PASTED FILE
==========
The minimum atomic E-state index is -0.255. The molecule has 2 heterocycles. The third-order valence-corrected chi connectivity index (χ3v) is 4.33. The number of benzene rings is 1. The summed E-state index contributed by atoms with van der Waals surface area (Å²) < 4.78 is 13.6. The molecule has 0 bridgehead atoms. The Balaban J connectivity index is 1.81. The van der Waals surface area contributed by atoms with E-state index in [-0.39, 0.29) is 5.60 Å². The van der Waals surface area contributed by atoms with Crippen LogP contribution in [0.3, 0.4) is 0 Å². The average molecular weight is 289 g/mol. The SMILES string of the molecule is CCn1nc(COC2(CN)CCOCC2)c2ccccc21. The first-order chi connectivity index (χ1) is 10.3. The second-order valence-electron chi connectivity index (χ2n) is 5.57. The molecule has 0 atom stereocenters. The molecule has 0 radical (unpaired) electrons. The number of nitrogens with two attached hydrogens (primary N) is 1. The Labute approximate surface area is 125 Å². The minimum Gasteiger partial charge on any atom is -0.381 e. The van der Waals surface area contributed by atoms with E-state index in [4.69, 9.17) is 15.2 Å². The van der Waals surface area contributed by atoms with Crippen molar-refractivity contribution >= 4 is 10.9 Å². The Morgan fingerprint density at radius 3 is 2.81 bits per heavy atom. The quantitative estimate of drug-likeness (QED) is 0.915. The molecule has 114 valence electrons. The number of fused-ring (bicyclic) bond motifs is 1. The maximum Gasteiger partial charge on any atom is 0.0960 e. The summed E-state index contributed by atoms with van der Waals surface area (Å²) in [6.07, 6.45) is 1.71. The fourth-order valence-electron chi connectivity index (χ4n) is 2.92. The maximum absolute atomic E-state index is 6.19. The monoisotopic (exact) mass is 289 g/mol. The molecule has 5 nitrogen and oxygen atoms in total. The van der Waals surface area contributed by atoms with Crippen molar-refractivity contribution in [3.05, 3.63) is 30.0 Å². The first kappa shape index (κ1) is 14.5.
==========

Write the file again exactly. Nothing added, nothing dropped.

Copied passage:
The minimum atomic E-state index is -0.255. The molecule has 2 heterocycles. The third-order valence-corrected chi connectivity index (χ3v) is 4.33. The number of benzene rings is 1. The summed E-state index contributed by atoms with van der Waals surface area (Å²) < 4.78 is 13.6. The molecule has 0 bridgehead atoms. The Balaban J connectivity index is 1.81. The van der Waals surface area contributed by atoms with E-state index in [-0.39, 0.29) is 5.60 Å². The van der Waals surface area contributed by atoms with Crippen LogP contribution in [0.3, 0.4) is 0 Å². The average molecular weight is 289 g/mol. The SMILES string of the molecule is CCn1nc(COC2(CN)CCOCC2)c2ccccc21. The first-order chi connectivity index (χ1) is 10.3. The second-order valence-electron chi connectivity index (χ2n) is 5.57. The molecule has 0 atom stereocenters. The molecule has 0 radical (unpaired) electrons. The number of nitrogens with two attached hydrogens (primary N) is 1. The Labute approximate surface area is 125 Å². The minimum Gasteiger partial charge on any atom is -0.381 e. The van der Waals surface area contributed by atoms with E-state index in [4.69, 9.17) is 15.2 Å². The van der Waals surface area contributed by atoms with Crippen molar-refractivity contribution >= 4 is 10.9 Å². The Morgan fingerprint density at radius 3 is 2.81 bits per heavy atom. The quantitative estimate of drug-likeness (QED) is 0.915. The molecule has 114 valence electrons. The number of fused-ring (bicyclic) bond motifs is 1. The maximum Gasteiger partial charge on any atom is 0.0960 e. The summed E-state index contributed by atoms with van der Waals surface area (Å²) in [6.07, 6.45) is 1.71. The fourth-order valence-electron chi connectivity index (χ4n) is 2.92. The maximum absolute atomic E-state index is 6.19. The monoisotopic (exact) mass is 289 g/mol. The molecule has 5 nitrogen and oxygen atoms in total. The van der Waals surface area contributed by atoms with Crippen molar-refractivity contribution in [3.05, 3.63) is 30.0 Å². The first kappa shape index (κ1) is 14.5.